Furball Mon 21-Feb-05 11:04:24

I hope it's fairly normal! I only have the one DS who is now 3.5. But many a time I've felt I can't 'give' anymore of me. I have since learnt to 'top-up' my own batteries by grabbing 10 minutes here and there, just to have a bit of me time. Obviously this is now alot easier for me as DS is at pre-school. But even after the kids have gone to bed and after the tidying up, groan! Just have some time for you and you only, even if it's just running a nice hot bath with loads of bubbles and reading a trashy novel for 1/2 an hour in peace. Once you start to feel you are doing something for yourself and not just faffing around after your DH and the kids etc, you will feel abit more armed as how to deal with everyday crap.

Blu Mon 21-Feb-05 11:06:03

IME being depressed didn't actually involve feeling depressed - but it did involve feelings which I felt were consuming me, and were not how I would usually react. Continually feeling I was battling back great feelings of aggression, weeping at minor things, feeling 'what the hell' at major ones. Withdrawing, spending time prevaricating, not addressing important jobs etc.

I found it really hard to admit to myself that there was a problem, so took things out on DP for far longer than was needed. My v attentive GP said my brain chemical levels had proably been knocked into confusion during pregnancy etc, and that i had been suffering low-level depression (but not actute PND) since the birth of DS. I took low dose Cipralex for 8 months - and felt transformed.

If you are wondering, it's probably worth a chat, at least, with your GP. You may be having a stress and tiredness attack - you may have depression - but try not to let that fact itself upset and undermine you - you have enough on your plate!

handlemecarefully Mon 21-Feb-05 11:07:15

Umm split opinions here. Perhaps it is just normal?

Will chat it over with GP in any case and see what he thinks. I'm just a bit concerned about my ability to look after the kids if these feelings (and accompanied 'opting out' become more and more frequent).

Thanks everyone....

Gwenick Mon 21-Feb-05 11:10:09

good for you HMC, I'm still trying to pluck up the courage to make an appointment with my GP - I still haven't even told DH how I feel.

snafu Mon 21-Feb-05 11:11:17

i think it's normal in the sense of 'happens to a lot of people' but as lonelymum says not necessarily normal in the sense of 'don't worry about it or leave it undealt-with', iykwim... hope you feel better soon, hmc.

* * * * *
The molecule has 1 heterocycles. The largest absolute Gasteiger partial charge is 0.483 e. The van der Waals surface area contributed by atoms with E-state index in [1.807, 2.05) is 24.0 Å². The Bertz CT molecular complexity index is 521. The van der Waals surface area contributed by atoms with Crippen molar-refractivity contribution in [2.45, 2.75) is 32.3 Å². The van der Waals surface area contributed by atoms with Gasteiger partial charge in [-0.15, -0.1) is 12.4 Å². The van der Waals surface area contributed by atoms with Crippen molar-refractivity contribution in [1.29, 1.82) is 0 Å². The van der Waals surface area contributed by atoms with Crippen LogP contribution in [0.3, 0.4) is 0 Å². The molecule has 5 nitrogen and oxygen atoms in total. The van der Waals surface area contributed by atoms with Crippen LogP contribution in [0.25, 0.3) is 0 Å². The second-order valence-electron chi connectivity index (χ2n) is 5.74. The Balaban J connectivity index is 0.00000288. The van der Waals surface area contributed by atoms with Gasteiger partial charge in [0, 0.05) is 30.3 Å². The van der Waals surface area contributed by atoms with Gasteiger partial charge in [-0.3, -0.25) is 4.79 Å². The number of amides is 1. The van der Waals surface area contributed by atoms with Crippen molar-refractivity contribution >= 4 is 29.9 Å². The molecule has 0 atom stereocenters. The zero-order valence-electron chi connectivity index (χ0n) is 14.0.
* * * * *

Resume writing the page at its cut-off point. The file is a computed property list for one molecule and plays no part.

handlemecarefully Mon 21-Feb-05 11:17:26

Thanks Snafu

Gwenick - get yourself to the doctor woman!

marthamoo Mon 21-Feb-05 11:19:01

I agree it's normal to feel like that - but I think it's such a fine line between accepting we all have bad days, find it hard work etc., and feeling that the not coping is the dominant part of your life. Does that make sense? It's so hard to explain. Blu puts it very well. I have bad days now, days where I don't want to be a Mum, but they don't consume me and I can step back from it a little. It's when those days start to roll into a blur of not wanting to get up, not wanting to do anything that it really becomes a problem. With ds2 I was OK for about six weeks (though the signs of PND were there again from day 1) and it gradually spiralled. I think if I hadn't tackled it then I woudl have ended up in the state I was with ds1 - and that was not somewhere I wanted to go to ever again.

I hope I don't sound like I am diagnosing depression left, right and centre - but I do think it is worth a trip to the GP for anyone who feels overwhelmed in this way.

marthamoo Mon 21-Feb-05 11:19:29

That means you Gwenick!

piffle Mon 21-Feb-05 11:54:40

I totally get what you're say HMC, I too reach a point where I simply have to get out
Dh is often gobsmacked when I inform him that I do not want to spend all weekend with him, I see him as my escape route away from the kids.
I adore my kids (11 and 2)and would love another - now DH thinks I cannot cope.
I can cope but i need a break from being a mummy sometimes.